Looking at class and gender, the intersections of inequality are apparent. Research from The Social Mobility Foundation shows that Working-class women who are professionals face two distinct disadvantages. In the same occupation, there is a £7,040 Class Pay Gap between women of working-class and professional-managerial backgrounds, so unless class considerations are factored into strategies to overcome the gender pay gap, these same efforts are at risk of being frustrated by a deep hidden drag.

Talking to B-People’s Co-Founder and Director of Search & Recruitment, Jessica Hilton on a personal experience of classism in the British workplace:

" As someone who grew up in a very working-class city [Liverpool] and environment, I remember travelling to London as a new grad for some interviews and on my way to Lime Street station, I said to my Mum, 'What if they say I'm too scouse…?' Later on in my career, there were also jokes made when discussing new hires, such as, 'We already have one scouser!'

I think with all angles of inclusion; it's about understanding where someone is coming from, where their starting place was, reserving judgment but also looking internally as to why you might have a pre-judgement around background or accent in the first place - then correcting that thinking, as it rarely has any fair basis. This is a critical component of modern leadership.

For me, I firmly believe that companies benefit from deliberately mixing class and building multiple world-views within their workforce, and that doing so invariably increases productivity. People learn from each other's life experiences, which broadens everyone's thinking and drives new insights and ideas. That's the type of community I'd want to build in my business. ”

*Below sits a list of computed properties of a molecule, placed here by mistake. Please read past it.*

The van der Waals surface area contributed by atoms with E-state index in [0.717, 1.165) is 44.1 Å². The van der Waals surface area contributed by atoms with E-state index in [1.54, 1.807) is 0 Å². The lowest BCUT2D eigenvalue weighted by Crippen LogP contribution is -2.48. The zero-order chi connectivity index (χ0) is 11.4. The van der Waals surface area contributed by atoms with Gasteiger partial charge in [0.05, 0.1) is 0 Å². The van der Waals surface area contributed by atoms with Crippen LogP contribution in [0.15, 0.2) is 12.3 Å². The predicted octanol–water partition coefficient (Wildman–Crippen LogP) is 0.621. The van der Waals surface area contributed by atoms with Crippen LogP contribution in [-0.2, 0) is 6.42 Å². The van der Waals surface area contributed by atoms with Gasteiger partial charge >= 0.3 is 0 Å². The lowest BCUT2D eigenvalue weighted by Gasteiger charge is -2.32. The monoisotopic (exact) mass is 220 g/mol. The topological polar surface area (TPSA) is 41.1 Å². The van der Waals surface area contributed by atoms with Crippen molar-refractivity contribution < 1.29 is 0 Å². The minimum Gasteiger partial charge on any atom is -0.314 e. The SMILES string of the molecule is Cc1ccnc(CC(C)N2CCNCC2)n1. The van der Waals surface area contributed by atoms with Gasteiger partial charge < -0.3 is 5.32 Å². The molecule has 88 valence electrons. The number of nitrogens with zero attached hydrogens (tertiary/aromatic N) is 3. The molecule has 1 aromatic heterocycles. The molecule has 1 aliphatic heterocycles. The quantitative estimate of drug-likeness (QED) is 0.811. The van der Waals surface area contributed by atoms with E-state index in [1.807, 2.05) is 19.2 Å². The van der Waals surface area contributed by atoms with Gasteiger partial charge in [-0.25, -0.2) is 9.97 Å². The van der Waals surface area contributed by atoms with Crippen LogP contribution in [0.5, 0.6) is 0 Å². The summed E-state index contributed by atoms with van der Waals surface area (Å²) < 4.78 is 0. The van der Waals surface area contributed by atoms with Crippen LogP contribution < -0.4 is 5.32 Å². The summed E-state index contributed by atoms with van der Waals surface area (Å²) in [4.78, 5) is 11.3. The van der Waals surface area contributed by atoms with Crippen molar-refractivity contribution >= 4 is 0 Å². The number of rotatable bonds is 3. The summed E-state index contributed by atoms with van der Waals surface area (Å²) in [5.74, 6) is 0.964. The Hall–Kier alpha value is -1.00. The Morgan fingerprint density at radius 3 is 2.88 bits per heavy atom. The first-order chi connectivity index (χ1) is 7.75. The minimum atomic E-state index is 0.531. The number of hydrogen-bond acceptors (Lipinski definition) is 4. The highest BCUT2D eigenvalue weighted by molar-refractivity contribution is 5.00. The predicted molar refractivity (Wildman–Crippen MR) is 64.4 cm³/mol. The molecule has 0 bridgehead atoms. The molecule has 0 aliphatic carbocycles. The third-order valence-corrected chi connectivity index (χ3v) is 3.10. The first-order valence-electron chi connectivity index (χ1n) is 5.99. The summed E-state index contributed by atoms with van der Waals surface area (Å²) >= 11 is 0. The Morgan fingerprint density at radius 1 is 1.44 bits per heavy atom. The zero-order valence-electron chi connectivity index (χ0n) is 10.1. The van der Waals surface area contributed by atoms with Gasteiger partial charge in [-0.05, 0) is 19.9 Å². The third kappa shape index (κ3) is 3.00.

What can be done?

There’s no short answer to this but one critical move is for employers to specifically and overtly include socio-economic background on the target list of under-representation that their Inclusion strategies seek to address.

Because it’s a less visible difference, and possibly because ‘class’ can feel like an awkward conversation point (especially in the UK), inclusion strategies often treat it as a hopeful bi-product of other workstreams - racial and cultural inclusion in particular. Whilst it’s certainly true there are intersections between class and race for example, the hope that addressing one will largely cover the other is a problem.

If one considers that in the UK young white working-class men have been the least likely to attend university than any other group in society since 2007 (and the subsequent under-representation of this group in professional/managerial roles today), it quickly becomes clear there is a need to address class in its own right and not just through the lines it intersects with.

Because class-based discriminations are some of the oldest and most deeply ingrained forms of discrimination, they are easy to miss… and therefore easy for even the most outwardly enlightened organisation to indirectly participate in.

Taking graduate recruitment as just one line of examination, and which most large employers generally engage in, Oxbridge, Russell Group and the other top decile universities are still the recipient of almost all on-campus investment - despite the fact that most working-class undergraduates are elsewhere and there’s never been any proven correlation between ‘elite’ university attendance and work-based performance.

In a similar vein, and to an earlier point, many otherwise progressive organisations still invest heavily in rigorous processes to ensure they recruit only candidates who offer the closest ‘cultural-fit’ to their own. One can’t help wondering how even the most brilliant individual from a working-class background might fare in these processes given the culture they grew up in will likely have shaped them a little differently to most of those people interviewing them.

So the elimination of Classism most definitely needs a dedicated focus, whilst ‘high-potential’ and ‘culture-fit’ considerations probably need a serious re-think in most Talent-related processes.